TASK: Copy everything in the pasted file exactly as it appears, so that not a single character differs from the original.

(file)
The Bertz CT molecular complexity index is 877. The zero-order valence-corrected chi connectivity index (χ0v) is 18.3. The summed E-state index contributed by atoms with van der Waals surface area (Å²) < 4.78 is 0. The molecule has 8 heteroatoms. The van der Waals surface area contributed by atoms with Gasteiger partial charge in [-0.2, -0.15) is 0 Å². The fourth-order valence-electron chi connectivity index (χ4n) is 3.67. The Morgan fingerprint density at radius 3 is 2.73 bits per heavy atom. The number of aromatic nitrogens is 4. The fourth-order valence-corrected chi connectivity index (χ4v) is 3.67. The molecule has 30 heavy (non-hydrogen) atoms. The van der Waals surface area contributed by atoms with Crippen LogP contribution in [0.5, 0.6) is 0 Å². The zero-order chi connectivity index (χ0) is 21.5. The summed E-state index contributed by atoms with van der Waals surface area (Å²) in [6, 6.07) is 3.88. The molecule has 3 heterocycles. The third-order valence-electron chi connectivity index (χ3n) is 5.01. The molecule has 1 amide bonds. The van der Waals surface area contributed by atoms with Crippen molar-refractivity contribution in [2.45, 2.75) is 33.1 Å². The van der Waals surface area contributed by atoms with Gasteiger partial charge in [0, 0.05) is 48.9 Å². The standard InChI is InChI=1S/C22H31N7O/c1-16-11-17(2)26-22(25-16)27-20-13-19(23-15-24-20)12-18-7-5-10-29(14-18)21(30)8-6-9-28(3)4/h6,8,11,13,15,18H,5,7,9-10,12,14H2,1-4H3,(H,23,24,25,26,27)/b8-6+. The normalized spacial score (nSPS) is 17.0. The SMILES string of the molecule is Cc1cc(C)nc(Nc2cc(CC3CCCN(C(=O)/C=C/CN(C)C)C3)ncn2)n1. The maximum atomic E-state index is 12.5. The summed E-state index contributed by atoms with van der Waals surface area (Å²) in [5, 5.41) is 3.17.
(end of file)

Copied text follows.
The Bertz CT molecular complexity index is 877. The zero-order valence-corrected chi connectivity index (χ0v) is 18.3. The summed E-state index contributed by atoms with van der Waals surface area (Å²) < 4.78 is 0. The molecule has 8 heteroatoms. The van der Waals surface area contributed by atoms with Gasteiger partial charge in [-0.2, -0.15) is 0 Å². The fourth-order valence-electron chi connectivity index (χ4n) is 3.67. The Morgan fingerprint density at radius 3 is 2.73 bits per heavy atom. The number of aromatic nitrogens is 4. The fourth-order valence-corrected chi connectivity index (χ4v) is 3.67. The molecule has 30 heavy (non-hydrogen) atoms. The van der Waals surface area contributed by atoms with Crippen LogP contribution in [0.5, 0.6) is 0 Å². The zero-order chi connectivity index (χ0) is 21.5. The summed E-state index contributed by atoms with van der Waals surface area (Å²) in [6, 6.07) is 3.88. The molecule has 3 heterocycles. The third-order valence-electron chi connectivity index (χ3n) is 5.01. The molecule has 1 amide bonds. The van der Waals surface area contributed by atoms with Crippen molar-refractivity contribution in [2.45, 2.75) is 33.1 Å². The van der Waals surface area contributed by atoms with Gasteiger partial charge in [0, 0.05) is 48.9 Å². The standard InChI is InChI=1S/C22H31N7O/c1-16-11-17(2)26-22(25-16)27-20-13-19(23-15-24-20)12-18-7-5-10-29(14-18)21(30)8-6-9-28(3)4/h6,8,11,13,15,18H,5,7,9-10,12,14H2,1-4H3,(H,23,24,25,26,27)/b8-6+. The normalized spacial score (nSPS) is 17.0. The SMILES string of the molecule is Cc1cc(C)nc(Nc2cc(CC3CCCN(C(=O)/C=C/CN(C)C)C3)ncn2)n1. The maximum atomic E-state index is 12.5. The summed E-state index contributed by atoms with van der Waals surface area (Å²) in [5, 5.41) is 3.17.